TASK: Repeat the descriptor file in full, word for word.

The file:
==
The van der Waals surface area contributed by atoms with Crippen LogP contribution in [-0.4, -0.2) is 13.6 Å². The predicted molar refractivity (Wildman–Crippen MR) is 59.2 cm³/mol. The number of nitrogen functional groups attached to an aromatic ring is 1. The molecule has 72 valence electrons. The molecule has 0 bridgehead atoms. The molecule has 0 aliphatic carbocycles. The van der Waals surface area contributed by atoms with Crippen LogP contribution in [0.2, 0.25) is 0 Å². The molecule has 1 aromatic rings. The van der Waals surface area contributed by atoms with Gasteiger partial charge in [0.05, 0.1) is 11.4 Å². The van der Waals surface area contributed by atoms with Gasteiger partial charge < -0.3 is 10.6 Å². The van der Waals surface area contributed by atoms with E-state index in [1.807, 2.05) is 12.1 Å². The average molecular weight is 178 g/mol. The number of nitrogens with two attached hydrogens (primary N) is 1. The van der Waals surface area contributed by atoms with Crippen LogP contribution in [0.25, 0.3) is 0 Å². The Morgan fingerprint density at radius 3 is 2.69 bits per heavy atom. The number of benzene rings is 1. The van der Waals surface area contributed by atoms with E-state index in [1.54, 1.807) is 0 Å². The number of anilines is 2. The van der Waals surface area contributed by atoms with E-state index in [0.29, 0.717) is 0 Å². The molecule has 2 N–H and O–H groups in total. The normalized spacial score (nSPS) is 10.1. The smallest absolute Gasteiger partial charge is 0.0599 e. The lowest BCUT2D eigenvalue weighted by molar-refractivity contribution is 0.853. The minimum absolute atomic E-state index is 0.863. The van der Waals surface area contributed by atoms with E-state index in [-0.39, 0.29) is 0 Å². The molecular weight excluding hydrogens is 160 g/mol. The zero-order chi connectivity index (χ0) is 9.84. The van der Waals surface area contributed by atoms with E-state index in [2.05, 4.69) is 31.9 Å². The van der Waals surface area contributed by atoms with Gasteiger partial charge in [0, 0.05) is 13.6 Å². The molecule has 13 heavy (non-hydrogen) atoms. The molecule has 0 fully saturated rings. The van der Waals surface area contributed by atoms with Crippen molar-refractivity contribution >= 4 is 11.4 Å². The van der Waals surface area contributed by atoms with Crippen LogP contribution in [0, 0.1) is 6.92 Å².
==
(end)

The van der Waals surface area contributed by atoms with Crippen LogP contribution in [-0.4, -0.2) is 13.6 Å². The predicted molar refractivity (Wildman–Crippen MR) is 59.2 cm³/mol. The number of nitrogen functional groups attached to an aromatic ring is 1. The molecule has 72 valence electrons. The molecule has 0 bridgehead atoms. The molecule has 0 aliphatic carbocycles. The van der Waals surface area contributed by atoms with Crippen LogP contribution in [0.2, 0.25) is 0 Å². The molecule has 1 aromatic rings. The van der Waals surface area contributed by atoms with Gasteiger partial charge in [0.05, 0.1) is 11.4 Å². The van der Waals surface area contributed by atoms with Gasteiger partial charge < -0.3 is 10.6 Å². The van der Waals surface area contributed by atoms with E-state index in [1.807, 2.05) is 12.1 Å². The average molecular weight is 178 g/mol. The number of nitrogens with two attached hydrogens (primary N) is 1. The van der Waals surface area contributed by atoms with Crippen LogP contribution in [0.25, 0.3) is 0 Å². The Morgan fingerprint density at radius 3 is 2.69 bits per heavy atom. The number of benzene rings is 1. The van der Waals surface area contributed by atoms with E-state index in [1.54, 1.807) is 0 Å². The number of anilines is 2. The van der Waals surface area contributed by atoms with E-state index in [0.29, 0.717) is 0 Å². The molecule has 2 N–H and O–H groups in total. The normalized spacial score (nSPS) is 10.1. The smallest absolute Gasteiger partial charge is 0.0599 e. The lowest BCUT2D eigenvalue weighted by molar-refractivity contribution is 0.853. The minimum absolute atomic E-state index is 0.863. The van der Waals surface area contributed by atoms with E-state index in [-0.39, 0.29) is 0 Å². The molecular weight excluding hydrogens is 160 g/mol. The zero-order chi connectivity index (χ0) is 9.84. The van der Waals surface area contributed by atoms with E-state index in [2.05, 4.69) is 31.9 Å². The van der Waals surface area contributed by atoms with Gasteiger partial charge in [0, 0.05) is 13.6 Å². The molecule has 13 heavy (non-hydrogen) atoms. The molecule has 0 fully saturated rings. The van der Waals surface area contributed by atoms with Crippen molar-refractivity contribution >= 4 is 11.4 Å². The van der Waals surface area contributed by atoms with Crippen LogP contribution in [0, 0.1) is 6.92 Å².